Raymond’s skill is central to the opening of the vibrantly upbeat I’m Alive that screams 70’s prog at you at full volume. I honestly feel that anyone who has great progressive rock in their blood will absolutely love this album, the songwriting and musicianship are just top notch! Constantinople brings an oasis of calm and sophistication to the album. The vocals are restrained and the music, especially the beautiful flute and passionate guitar, sophisticated. The longest track on the album, coming in at over eleven minutes, Home, tells you all you need to know about this accomplished band. Their songwriting is excellent and their skill even better, a sublime listening experience that envelops the listener and draws them in to their expertly crafted musical world. Not a note is wasted and every song is an utterly absorbing experience. That hard rock edge returns to Armed Combat, moving away from the more progressive arena to deliver a track that wouldn’t be out of place on any 80’s rock album. It may just be me but the bass, drums and keys just shout Level 42 and I just love it! anyone else?

A gently meandering piece of music, Moving Down is wistfully serene and a pure gem. One of the best songs on the album, the thoughtful vocals and reflective music are just wonderful and just check out that guitar solo, it’s just heavenly. Perception is another fast moving track with a definitive hard rock edge that this outstanding band do so very well. Guitar, drums, bass and keys all work in perfect harmony to give John’s vocal a perfect backdrop to work on. Have 70’s Genesis arrived in the building as the first notes of Mandragora echo in your speakers? You’d be excused for thinking so as this exceptional track ebbs and flows, yet another song where Retreat From Moscow give their own unique slant on what has gone before. All good things must unfortunately come to an end and the album comes to a close with the elegant composure of Don’t Look Back. A slow burning opening with more of that exquisite flute and impassioned vocals gives a restrained tone to the song, everything tranquil and peaceful. The tempo increases though and the song opens up into something impressively fluid and mercurial, Andrew Raymond’s keyboard solo adding another layer of class before the guitar joins in to add fervour and passion, it’s a glorious ending to the album.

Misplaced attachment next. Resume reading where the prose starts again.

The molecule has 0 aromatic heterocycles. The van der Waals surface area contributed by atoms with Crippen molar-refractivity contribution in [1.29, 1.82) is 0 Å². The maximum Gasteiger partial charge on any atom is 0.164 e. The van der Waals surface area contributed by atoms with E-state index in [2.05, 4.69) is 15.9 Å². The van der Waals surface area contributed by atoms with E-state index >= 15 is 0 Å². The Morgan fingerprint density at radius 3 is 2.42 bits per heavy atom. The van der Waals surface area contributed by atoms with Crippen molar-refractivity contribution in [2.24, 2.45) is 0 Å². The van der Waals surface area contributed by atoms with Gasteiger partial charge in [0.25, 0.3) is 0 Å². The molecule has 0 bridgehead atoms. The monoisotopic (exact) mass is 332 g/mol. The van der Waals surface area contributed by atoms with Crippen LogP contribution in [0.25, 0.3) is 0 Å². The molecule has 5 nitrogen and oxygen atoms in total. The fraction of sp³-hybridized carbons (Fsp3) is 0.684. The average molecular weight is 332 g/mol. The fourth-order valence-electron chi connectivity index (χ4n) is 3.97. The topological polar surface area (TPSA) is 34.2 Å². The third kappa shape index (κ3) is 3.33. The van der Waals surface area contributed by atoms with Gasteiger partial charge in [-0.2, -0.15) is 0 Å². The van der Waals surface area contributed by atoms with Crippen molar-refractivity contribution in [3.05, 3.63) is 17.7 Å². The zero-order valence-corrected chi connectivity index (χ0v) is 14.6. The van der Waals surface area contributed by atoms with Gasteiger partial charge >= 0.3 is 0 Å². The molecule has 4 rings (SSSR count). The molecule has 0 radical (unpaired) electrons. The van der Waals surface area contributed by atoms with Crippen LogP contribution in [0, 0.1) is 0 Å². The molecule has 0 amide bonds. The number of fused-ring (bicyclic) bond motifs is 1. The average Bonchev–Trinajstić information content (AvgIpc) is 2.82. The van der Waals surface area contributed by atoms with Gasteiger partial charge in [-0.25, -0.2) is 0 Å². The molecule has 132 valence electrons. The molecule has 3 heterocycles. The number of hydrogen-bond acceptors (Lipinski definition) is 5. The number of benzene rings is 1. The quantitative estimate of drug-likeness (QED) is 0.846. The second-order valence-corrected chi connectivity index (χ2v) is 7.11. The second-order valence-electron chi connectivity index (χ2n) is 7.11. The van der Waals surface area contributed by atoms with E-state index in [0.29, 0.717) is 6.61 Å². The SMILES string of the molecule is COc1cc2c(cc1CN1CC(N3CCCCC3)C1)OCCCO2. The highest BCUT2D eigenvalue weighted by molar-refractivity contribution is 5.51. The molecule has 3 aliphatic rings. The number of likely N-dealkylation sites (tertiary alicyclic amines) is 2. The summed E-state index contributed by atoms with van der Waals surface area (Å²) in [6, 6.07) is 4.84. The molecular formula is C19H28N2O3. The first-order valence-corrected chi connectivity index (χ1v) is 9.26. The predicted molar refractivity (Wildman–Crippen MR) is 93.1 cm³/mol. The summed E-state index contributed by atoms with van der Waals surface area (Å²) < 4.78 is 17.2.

Robin Armstrong’s Gravity Dream Label has accrued a pretty impressive roster in a short period of time and the outstanding Retreat From Moscow are another high calibre artist to join him. In ‘The World As We Knew It’ they have crafted an album that is creative, inventive and inspirational, it is a breathtaking debut that will grace many end of the year ‘best of’ lists and one that the band should be rightfully very proud of.

Released 21st January, 2022

Order from bandcamp here:

The World As We Knew It | Retreat From Moscow (